Has anyone ever received more attention for daring to be mediocre than the Milwaukee Bucks? By now most everyone is familiar with the NBA's favorite case study, but here's the CliffsNotes for those who missed Kevin Arnovitz's in-depth piece this summer: The Bucks see little upside in losing for losing sake and would rather follow a path of modest success with intriguing upside than play the tanking game.
The merits of this strategy have been batted around ad nauseum, but reacting to the whims of the basketball Twitterati -- Tanking is bad! Why aren't they tanking! -- is like watching a cat playing with a beach ball.
General manager John Hammond had his orders, and while we can also debate whether overpaying (slightly) O.J. Mayo or Zaza Pachulia was prudent, the plan was executed well enough. Brandon Jennings and Monta Ellis are out, while the likes of Mayo, Luke Ridnour and Carlos Delfino are in. The Bucks should be decent enough to compete for one of the final playoff spots in the East, which was apparently the goal.
It is, however, worth exploring that aforementioned upside further, because in Larry Sanders, Ersan Ilyasova, John Henson, Brandon Knight and Giannis Antetokounmpo, Hammond has acquired an interesting core of players who may one day exceed expectations and put them on a similar plane with a team like the Indiana Pacers. That's a longshot, but are the odds really all that worse than the all-out tank?
The key is Sanders, a wonderfully talented rim protector who became the darling of the Internet despite playing fewer than 2,000 minutes and possessing a raw offensive game that rarely extends beyond the painted area. Sanders' impact is most acutely felt on the defensive end, where teams scored almost six points per 100 possessions less when he was on the court, per Basketball Reference.
The Bucks were able to lock him up for a team-friendly $44 million extension over the next four years, making him the new centerpiece, following in the likes of Andrew Bogut, Jennings and Ellis.
Ilyasova offers an intriguing frontcourt complement, and he's still only 26 years old. After a shaky start, he averaged 17 points and nine rebounds following the All-Star break. If nothing else, his relatively affordable deal could make for an interesting trade chip. Of course, so was Tobias Harris, and he brought back a few months of J.J. Redick.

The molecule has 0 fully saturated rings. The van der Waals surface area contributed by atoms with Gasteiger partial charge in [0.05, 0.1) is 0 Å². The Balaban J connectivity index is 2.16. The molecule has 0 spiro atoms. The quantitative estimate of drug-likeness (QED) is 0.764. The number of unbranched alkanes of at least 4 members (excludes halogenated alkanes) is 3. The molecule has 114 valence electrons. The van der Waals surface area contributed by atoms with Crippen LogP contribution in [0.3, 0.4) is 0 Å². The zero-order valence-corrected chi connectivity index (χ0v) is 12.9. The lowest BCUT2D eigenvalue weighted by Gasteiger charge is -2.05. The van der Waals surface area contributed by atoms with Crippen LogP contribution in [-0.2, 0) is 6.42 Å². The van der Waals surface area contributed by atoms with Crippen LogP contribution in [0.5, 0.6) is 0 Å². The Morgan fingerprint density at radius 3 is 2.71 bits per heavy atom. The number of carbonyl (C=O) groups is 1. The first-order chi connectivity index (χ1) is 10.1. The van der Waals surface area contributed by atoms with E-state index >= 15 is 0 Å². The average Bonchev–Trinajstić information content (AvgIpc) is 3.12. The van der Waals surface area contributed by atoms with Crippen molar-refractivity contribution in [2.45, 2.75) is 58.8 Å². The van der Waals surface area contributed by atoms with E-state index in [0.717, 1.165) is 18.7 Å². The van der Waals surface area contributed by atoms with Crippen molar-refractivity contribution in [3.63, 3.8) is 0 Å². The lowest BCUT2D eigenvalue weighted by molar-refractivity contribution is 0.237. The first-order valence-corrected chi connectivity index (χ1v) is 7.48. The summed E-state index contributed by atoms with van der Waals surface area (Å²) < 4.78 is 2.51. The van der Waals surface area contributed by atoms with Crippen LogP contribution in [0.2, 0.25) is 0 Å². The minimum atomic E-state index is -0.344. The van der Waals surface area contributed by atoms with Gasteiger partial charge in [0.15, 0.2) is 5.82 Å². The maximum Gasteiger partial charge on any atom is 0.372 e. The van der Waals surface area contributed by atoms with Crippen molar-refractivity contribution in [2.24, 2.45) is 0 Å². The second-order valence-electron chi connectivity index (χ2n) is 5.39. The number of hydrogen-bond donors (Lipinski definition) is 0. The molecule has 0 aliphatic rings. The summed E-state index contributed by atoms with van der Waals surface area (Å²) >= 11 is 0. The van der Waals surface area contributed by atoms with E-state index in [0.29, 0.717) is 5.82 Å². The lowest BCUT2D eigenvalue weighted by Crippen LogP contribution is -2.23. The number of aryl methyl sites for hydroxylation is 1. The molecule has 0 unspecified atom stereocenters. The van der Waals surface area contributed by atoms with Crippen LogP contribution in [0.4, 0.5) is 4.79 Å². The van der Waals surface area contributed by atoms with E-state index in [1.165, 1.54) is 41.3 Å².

Henson is more of a projection at this point, but he's flashed enough offensive skill to suggest that he'll be able to settle into a niche as a versatile forward if he can hold up defensively. There's a chance he could get squeezed out of a meaningful role in the frontcourt rotation, which is the downside of mixing veterans with youth.
Then there's Knight, who was acquired in a trade for Brandon Jennings. It seems clear after two seasons that he's not really a point guard, but perhaps he can develop into a productive third guard, a la Jason Terry. He'll get that chance in Milwaukee behind Ridnour and Mayo. Knight's development this season offers an intriguing sidebar question: Is it wise to force-feed minutes to young players, or is it a better development play to let them grow into a niche role early in their career?
As for Antetokounmpo, who knows? He's exactly the kind of player a team like the Bucks should be taking chances on in the draft, so long as they're consigned to the middle of the first round. If we take the Pacer analogy to its logical conclusion, perhaps he can be the Paul George to Sanders' version of Roy Hibbert.
There's also something to be said for bringing young players along in an environment that expects some modicum of success. So many teams have tried the tear it down and get lucky approach and only succeeded in wasted seasons and creating an environment that former Celtics coach Doc Rivers once derisively referred to as "Romper Room." Players like Delfino, Gary Neal and Caron Butler may not be All-Stars, but they are proud vets, and establishing a professional culture isn't the worst thing when it comes to on the job training.
At the very least, the Bucks are trying to compete, which is kind of the whole point of professional sports.